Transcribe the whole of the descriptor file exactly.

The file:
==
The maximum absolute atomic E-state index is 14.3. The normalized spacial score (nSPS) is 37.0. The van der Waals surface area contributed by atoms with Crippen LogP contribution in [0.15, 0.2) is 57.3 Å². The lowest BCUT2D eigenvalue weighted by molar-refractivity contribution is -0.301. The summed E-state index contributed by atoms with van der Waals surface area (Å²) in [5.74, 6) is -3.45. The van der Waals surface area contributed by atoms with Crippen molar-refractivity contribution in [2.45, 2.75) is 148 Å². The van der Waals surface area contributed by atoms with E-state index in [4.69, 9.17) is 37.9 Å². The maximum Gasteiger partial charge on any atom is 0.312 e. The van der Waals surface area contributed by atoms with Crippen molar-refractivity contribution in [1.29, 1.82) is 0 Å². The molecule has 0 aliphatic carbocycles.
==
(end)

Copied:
The maximum absolute atomic E-state index is 14.3. The normalized spacial score (nSPS) is 37.0. The van der Waals surface area contributed by atoms with Crippen LogP contribution in [0.15, 0.2) is 57.3 Å². The lowest BCUT2D eigenvalue weighted by molar-refractivity contribution is -0.301. The summed E-state index contributed by atoms with van der Waals surface area (Å²) in [5.74, 6) is -3.45. The van der Waals surface area contributed by atoms with Crippen molar-refractivity contribution in [2.45, 2.75) is 148 Å². The van der Waals surface area contributed by atoms with E-state index in [4.69, 9.17) is 37.9 Å². The maximum Gasteiger partial charge on any atom is 0.312 e. The van der Waals surface area contributed by atoms with Crippen molar-refractivity contribution in [1.29, 1.82) is 0 Å². The molecule has 0 aliphatic carbocycles.